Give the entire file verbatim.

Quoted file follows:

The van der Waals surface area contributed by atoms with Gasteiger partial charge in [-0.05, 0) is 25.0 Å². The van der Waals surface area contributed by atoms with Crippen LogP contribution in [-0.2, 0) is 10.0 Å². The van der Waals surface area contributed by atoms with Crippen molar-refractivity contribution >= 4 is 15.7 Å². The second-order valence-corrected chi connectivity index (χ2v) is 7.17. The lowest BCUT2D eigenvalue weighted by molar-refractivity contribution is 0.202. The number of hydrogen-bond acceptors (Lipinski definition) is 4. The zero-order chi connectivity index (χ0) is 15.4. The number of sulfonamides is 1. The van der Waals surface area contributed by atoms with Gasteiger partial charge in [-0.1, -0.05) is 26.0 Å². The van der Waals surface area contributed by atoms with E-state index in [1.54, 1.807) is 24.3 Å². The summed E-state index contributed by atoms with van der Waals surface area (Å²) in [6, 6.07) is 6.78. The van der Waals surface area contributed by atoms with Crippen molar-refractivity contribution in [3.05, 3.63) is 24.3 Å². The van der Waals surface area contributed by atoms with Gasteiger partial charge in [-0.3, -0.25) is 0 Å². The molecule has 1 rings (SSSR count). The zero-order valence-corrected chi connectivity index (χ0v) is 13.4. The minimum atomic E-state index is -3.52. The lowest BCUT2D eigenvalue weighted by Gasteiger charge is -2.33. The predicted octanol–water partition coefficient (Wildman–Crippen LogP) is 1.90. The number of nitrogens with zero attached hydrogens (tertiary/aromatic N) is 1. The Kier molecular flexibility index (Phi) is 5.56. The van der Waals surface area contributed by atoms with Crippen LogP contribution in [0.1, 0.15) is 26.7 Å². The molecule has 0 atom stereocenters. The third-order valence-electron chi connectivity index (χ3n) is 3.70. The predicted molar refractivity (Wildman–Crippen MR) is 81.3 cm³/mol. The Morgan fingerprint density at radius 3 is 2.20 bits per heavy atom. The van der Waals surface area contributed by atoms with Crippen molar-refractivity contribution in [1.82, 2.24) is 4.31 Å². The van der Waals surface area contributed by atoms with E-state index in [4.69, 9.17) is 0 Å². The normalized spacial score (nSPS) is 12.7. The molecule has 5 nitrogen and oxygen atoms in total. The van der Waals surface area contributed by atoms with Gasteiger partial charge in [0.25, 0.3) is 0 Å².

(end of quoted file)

The van der Waals surface area contributed by atoms with Gasteiger partial charge in [-0.05, 0) is 25.0 Å². The van der Waals surface area contributed by atoms with Crippen LogP contribution in [-0.2, 0) is 10.0 Å². The van der Waals surface area contributed by atoms with Crippen molar-refractivity contribution >= 4 is 15.7 Å². The second-order valence-corrected chi connectivity index (χ2v) is 7.17. The lowest BCUT2D eigenvalue weighted by molar-refractivity contribution is 0.202. The number of hydrogen-bond acceptors (Lipinski definition) is 4. The zero-order chi connectivity index (χ0) is 15.4. The number of sulfonamides is 1. The van der Waals surface area contributed by atoms with Gasteiger partial charge in [-0.1, -0.05) is 26.0 Å². The van der Waals surface area contributed by atoms with E-state index in [1.54, 1.807) is 24.3 Å². The summed E-state index contributed by atoms with van der Waals surface area (Å²) in [6, 6.07) is 6.78. The van der Waals surface area contributed by atoms with Crippen molar-refractivity contribution in [3.05, 3.63) is 24.3 Å². The van der Waals surface area contributed by atoms with Gasteiger partial charge in [-0.3, -0.25) is 0 Å². The molecule has 1 rings (SSSR count). The zero-order valence-corrected chi connectivity index (χ0v) is 13.4. The minimum atomic E-state index is -3.52. The lowest BCUT2D eigenvalue weighted by Gasteiger charge is -2.33. The predicted octanol–water partition coefficient (Wildman–Crippen LogP) is 1.90. The number of nitrogens with zero attached hydrogens (tertiary/aromatic N) is 1. The Kier molecular flexibility index (Phi) is 5.56. The van der Waals surface area contributed by atoms with Crippen LogP contribution in [0.1, 0.15) is 26.7 Å². The molecule has 0 atom stereocenters. The third-order valence-electron chi connectivity index (χ3n) is 3.70. The predicted molar refractivity (Wildman–Crippen MR) is 81.3 cm³/mol. The Morgan fingerprint density at radius 3 is 2.20 bits per heavy atom. The van der Waals surface area contributed by atoms with Crippen molar-refractivity contribution in [1.82, 2.24) is 4.31 Å². The van der Waals surface area contributed by atoms with E-state index in [4.69, 9.17) is 0 Å². The normalized spacial score (nSPS) is 12.7. The molecule has 5 nitrogen and oxygen atoms in total. The van der Waals surface area contributed by atoms with Gasteiger partial charge in [0.25, 0.3) is 0 Å².